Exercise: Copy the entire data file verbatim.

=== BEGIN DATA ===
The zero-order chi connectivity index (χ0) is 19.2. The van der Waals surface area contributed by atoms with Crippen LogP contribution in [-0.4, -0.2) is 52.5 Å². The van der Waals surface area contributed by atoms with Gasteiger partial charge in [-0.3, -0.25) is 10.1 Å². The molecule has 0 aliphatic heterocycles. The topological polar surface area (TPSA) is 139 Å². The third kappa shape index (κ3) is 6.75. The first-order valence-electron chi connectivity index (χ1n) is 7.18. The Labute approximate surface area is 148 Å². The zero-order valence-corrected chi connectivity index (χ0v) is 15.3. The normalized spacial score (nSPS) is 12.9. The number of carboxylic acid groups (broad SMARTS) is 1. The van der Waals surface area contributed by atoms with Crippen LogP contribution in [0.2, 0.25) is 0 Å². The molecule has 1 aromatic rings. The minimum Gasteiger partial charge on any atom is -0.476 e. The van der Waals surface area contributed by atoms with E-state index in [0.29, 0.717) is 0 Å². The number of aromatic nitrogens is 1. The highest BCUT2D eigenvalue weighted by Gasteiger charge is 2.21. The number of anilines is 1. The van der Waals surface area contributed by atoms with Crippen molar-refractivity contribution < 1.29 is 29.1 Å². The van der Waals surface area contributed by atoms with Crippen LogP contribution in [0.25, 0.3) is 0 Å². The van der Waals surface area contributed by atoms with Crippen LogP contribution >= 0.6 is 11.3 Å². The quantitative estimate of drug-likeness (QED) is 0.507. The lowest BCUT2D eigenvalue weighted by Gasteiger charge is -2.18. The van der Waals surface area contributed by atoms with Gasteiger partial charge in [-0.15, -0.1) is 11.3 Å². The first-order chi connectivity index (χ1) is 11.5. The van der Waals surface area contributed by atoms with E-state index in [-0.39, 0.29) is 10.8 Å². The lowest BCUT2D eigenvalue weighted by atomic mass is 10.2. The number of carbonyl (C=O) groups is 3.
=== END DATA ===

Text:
The zero-order chi connectivity index (χ0) is 19.2. The van der Waals surface area contributed by atoms with Crippen LogP contribution in [-0.4, -0.2) is 52.5 Å². The van der Waals surface area contributed by atoms with Gasteiger partial charge in [-0.3, -0.25) is 10.1 Å². The molecule has 0 aliphatic heterocycles. The topological polar surface area (TPSA) is 139 Å². The third kappa shape index (κ3) is 6.75. The first-order valence-electron chi connectivity index (χ1n) is 7.18. The Labute approximate surface area is 148 Å². The zero-order valence-corrected chi connectivity index (χ0v) is 15.3. The normalized spacial score (nSPS) is 12.9. The number of carboxylic acid groups (broad SMARTS) is 1. The van der Waals surface area contributed by atoms with Crippen LogP contribution in [0.2, 0.25) is 0 Å². The molecule has 1 aromatic rings. The minimum Gasteiger partial charge on any atom is -0.476 e. The van der Waals surface area contributed by atoms with E-state index in [0.29, 0.717) is 0 Å². The number of aromatic nitrogens is 1. The highest BCUT2D eigenvalue weighted by Gasteiger charge is 2.21. The number of anilines is 1. The van der Waals surface area contributed by atoms with Crippen molar-refractivity contribution < 1.29 is 29.1 Å². The van der Waals surface area contributed by atoms with Crippen LogP contribution in [0.25, 0.3) is 0 Å². The van der Waals surface area contributed by atoms with Crippen LogP contribution >= 0.6 is 11.3 Å². The quantitative estimate of drug-likeness (QED) is 0.507. The lowest BCUT2D eigenvalue weighted by Gasteiger charge is -2.18. The van der Waals surface area contributed by atoms with Gasteiger partial charge in [-0.15, -0.1) is 11.3 Å². The first-order chi connectivity index (χ1) is 11.5. The van der Waals surface area contributed by atoms with E-state index in [-0.39, 0.29) is 10.8 Å². The lowest BCUT2D eigenvalue weighted by atomic mass is 10.2. The number of carbonyl (C=O) groups is 3.